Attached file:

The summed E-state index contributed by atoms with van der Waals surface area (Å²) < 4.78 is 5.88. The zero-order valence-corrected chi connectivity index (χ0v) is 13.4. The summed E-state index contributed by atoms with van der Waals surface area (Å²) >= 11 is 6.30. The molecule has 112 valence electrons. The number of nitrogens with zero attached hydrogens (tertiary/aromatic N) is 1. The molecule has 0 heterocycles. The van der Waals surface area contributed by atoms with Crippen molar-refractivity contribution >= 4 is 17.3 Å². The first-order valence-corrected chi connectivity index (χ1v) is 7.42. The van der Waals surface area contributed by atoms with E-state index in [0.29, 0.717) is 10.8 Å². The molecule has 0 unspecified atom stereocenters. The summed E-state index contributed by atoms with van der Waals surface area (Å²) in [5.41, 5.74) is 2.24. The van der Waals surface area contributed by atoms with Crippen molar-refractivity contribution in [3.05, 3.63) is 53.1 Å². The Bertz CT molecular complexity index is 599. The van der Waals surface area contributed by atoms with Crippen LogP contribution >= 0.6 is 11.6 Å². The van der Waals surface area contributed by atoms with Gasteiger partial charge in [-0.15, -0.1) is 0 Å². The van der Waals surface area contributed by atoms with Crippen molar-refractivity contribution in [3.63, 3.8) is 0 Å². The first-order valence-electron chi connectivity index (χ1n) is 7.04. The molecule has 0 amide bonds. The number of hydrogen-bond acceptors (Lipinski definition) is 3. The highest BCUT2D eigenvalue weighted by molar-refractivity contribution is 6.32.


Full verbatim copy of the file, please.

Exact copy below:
The summed E-state index contributed by atoms with van der Waals surface area (Å²) < 4.78 is 5.88. The zero-order valence-corrected chi connectivity index (χ0v) is 13.4. The summed E-state index contributed by atoms with van der Waals surface area (Å²) >= 11 is 6.30. The molecule has 112 valence electrons. The number of nitrogens with zero attached hydrogens (tertiary/aromatic N) is 1. The molecule has 0 heterocycles. The van der Waals surface area contributed by atoms with Crippen molar-refractivity contribution >= 4 is 17.3 Å². The first-order valence-corrected chi connectivity index (χ1v) is 7.42. The van der Waals surface area contributed by atoms with E-state index in [0.29, 0.717) is 10.8 Å². The molecule has 0 unspecified atom stereocenters. The summed E-state index contributed by atoms with van der Waals surface area (Å²) in [5.41, 5.74) is 2.24. The van der Waals surface area contributed by atoms with Crippen molar-refractivity contribution in [3.05, 3.63) is 53.1 Å². The Bertz CT molecular complexity index is 599. The van der Waals surface area contributed by atoms with Crippen LogP contribution >= 0.6 is 11.6 Å². The van der Waals surface area contributed by atoms with Gasteiger partial charge in [-0.15, -0.1) is 0 Å². The van der Waals surface area contributed by atoms with Crippen molar-refractivity contribution in [3.63, 3.8) is 0 Å². The first-order valence-electron chi connectivity index (χ1n) is 7.04. The molecule has 0 amide bonds. The number of hydrogen-bond acceptors (Lipinski definition) is 3. The highest BCUT2D eigenvalue weighted by molar-refractivity contribution is 6.32.